[color=#008080;]-ibrow[/color]


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CHAPTER 8

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At the end of the game, Sumiki reveals his master plan.


#2 Offline Kragghle

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Posted Dec 27 2012 - 06:00 PM

:kaukau: [color=#0000ff;]It flows just fine, actually.  Perhaps that's because it's funny, and a funny narrative runs quite well for me.  I didn't take it seriously at all, by the way.  I mean, with the opening line essentially being the already funny title in expanded form, I figured out right away that this was supposed to be simple, guilty fun.  For some reason, the continuing hyperbole of the father's weight helped the story along and keep up the fun atmosphere, as well as the bizarre, surreal logic.[/color]

 

[color=#0000ff;]It also speaks to me, as writing a lot of serious stories happens to have caused me to lose a lot of weight, but not in a goot way.  Half a year ago, I was buff.  Now I'm a toothpick with a low body temperature.  Grrr.  That's it: I'm doing thirty push-ups the moment I click "post".[/color]

 

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#3 Offline SkyLandOceAnna

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Posted Dec 29 2012 - 01:52 AM

I think you've written a unique story...one that I could definitely picture. I could see the father sitting there with greasy hair and being very overweight, with folds peering out of each opening of his clothes. I see him toss back the salt shaker as if he was taking a shot of some sort of alcoholic beverage. I found your analogy of comparing salt to serious stories and pepper to comical stories very interesting. In real life when someone gets pepper up their nose and they sneeze crazily, it is pretty funny, though it shouldn't be. :) Then when people consume large amounts of salt, then some serious health issues arise. Overall though, it was written well, and definitely makes me want to watch how much salt I consume. I really only put a little salt on my potatoes or corn, but I tend to use more pepper than salt anyways. Thank you!


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#4 Offline Agnes Oblige

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Posted Jan 08 2013 - 09:41 PM

:kaukau: [color=#0000ff;]It flows just fine, actually.  Perhaps that's because it's funny, and a funny narrative runs quite well for me.  I didn't take it seriously at all, by the way.  I mean, with the opening line essentially being the already funny title in expanded form, I figured out right away that this was supposed to be simple, guilty fun.  For some reason, the continuing hyperbole of the father's weight helped the story along and keep up the fun atmosphere, as well as the bizarre, surreal logic.[/color]

 

[color=#0000ff;]It also speaks to me, as writing a lot of serious stories happens to have caused me to lose a lot of weight, but not in a goot way.  Half a year ago, I was buff.  Now I'm a toothpick with a low body temperature.  Grrr.  That's it: I'm doing thirty push-ups the moment I click "post".[/color]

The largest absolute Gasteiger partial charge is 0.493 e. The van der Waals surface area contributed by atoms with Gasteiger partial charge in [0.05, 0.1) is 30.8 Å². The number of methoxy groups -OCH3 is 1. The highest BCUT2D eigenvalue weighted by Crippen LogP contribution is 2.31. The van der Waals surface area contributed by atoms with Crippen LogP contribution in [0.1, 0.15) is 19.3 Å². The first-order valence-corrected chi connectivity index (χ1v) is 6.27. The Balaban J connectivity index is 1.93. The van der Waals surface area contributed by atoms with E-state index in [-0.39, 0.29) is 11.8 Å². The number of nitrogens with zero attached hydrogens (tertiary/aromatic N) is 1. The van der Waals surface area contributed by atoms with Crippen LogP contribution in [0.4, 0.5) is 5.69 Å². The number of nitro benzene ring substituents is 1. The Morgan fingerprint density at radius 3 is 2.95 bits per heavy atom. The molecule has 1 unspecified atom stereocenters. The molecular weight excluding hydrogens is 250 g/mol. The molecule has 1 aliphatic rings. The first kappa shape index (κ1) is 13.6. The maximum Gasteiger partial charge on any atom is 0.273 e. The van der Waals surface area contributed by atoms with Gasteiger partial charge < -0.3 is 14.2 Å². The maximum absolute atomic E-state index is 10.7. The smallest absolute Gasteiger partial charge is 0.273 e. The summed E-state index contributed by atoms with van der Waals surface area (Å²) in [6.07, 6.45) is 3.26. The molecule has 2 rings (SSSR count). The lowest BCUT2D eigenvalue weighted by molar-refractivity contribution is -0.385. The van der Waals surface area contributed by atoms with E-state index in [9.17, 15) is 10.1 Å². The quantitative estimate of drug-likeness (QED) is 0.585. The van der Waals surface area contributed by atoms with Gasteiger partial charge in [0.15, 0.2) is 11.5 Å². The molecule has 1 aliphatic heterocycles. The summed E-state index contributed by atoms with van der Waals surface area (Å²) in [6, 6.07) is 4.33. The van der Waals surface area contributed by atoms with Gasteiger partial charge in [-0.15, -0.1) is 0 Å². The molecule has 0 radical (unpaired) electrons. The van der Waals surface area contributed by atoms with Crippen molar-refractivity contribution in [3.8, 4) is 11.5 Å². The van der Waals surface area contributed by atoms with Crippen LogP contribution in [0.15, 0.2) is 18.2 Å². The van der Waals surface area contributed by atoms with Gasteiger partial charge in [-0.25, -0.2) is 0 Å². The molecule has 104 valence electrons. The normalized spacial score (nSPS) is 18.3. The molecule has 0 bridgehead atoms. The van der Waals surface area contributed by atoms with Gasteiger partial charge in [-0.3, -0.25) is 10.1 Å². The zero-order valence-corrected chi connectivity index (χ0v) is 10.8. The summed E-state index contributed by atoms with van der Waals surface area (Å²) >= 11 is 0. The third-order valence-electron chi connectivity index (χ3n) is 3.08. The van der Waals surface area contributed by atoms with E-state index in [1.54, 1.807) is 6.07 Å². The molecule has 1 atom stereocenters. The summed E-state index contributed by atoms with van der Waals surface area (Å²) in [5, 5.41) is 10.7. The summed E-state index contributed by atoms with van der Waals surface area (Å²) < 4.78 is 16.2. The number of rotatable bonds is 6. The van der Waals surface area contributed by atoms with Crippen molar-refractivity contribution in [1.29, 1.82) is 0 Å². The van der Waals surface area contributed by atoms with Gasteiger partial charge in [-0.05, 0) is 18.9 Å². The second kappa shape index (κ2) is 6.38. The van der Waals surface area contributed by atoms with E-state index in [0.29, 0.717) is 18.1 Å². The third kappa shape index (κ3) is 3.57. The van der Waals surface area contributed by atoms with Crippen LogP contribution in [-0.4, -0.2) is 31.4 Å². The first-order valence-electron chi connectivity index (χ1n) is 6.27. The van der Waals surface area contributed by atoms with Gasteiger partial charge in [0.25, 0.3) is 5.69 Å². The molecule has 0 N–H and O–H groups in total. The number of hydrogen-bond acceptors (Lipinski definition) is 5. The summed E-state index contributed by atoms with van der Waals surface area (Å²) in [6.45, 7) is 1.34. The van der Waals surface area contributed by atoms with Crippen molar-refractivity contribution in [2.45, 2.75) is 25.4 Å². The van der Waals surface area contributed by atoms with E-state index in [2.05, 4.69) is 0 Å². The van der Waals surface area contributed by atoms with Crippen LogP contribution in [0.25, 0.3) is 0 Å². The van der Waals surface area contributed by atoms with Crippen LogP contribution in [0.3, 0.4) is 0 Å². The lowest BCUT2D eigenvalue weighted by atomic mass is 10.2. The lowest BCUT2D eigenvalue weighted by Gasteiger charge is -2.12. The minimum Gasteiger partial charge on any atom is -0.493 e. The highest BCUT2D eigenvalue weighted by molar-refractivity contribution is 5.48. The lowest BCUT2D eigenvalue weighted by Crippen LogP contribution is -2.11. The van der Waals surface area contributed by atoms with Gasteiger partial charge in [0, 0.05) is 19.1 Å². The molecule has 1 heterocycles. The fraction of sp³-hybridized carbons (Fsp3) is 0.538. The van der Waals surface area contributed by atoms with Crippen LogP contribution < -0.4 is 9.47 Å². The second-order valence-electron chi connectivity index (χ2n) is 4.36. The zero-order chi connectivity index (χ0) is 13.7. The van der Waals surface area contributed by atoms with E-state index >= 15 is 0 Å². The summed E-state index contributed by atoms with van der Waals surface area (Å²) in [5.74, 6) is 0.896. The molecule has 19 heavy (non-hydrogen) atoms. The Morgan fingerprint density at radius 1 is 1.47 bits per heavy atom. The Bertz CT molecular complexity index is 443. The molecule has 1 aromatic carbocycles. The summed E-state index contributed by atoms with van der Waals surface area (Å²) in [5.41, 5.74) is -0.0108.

24601

 

[color=#008080;]The story was actually partially inspired by similar experiences by me (albeit more just never actually being as active as I might've been) and what I've seen happening to many of the people I know that just stay inside reading/writing/watching television/etc. all day - it's not the greatest scenario. [/color]

 

[color=#008080;]The story was also to poke at the differences between works of fiction that are serious and works of fiction that are humorous just within BZPower (Short Stories/Epics vs. Comedies) - it was those major differences between the two groups that I have really begun to notice ever since I became more involved in the library aspect of BZPower (around January 2011), and this was just one way I decided to put it in writing. Perhaps I'll do another one sometime, though I'm doubtful that it would be like this piece. [/color]

 

[color=#008080;]Anyway, I digress, and I ramble, and I'm not quite certain why I'm still talking about this, but I'm glad you enjoyed it. [/color]

I think you've written a unique story...one that I could definitely picture. I could see the father sitting there with greasy hair and being very overweight, with folds peering out of each opening of his clothes. I see him toss back the salt shaker as if he was taking a shot of some sort of alcoholic beverage. I found your analogy of comparing salt to serious stories and pepper to comical stories very interesting. In real life when someone gets pepper up their nose and they sneeze crazily, it is pretty funny, though it shouldn't be. :) Then when people consume large amounts of salt, then some serious health issues arise. Overall though, it was written well, and definitely makes me want to watch how much salt I consume. I really only put a little salt on my potatoes or corn, but I tend to use more pepper than salt anyways. Thank you!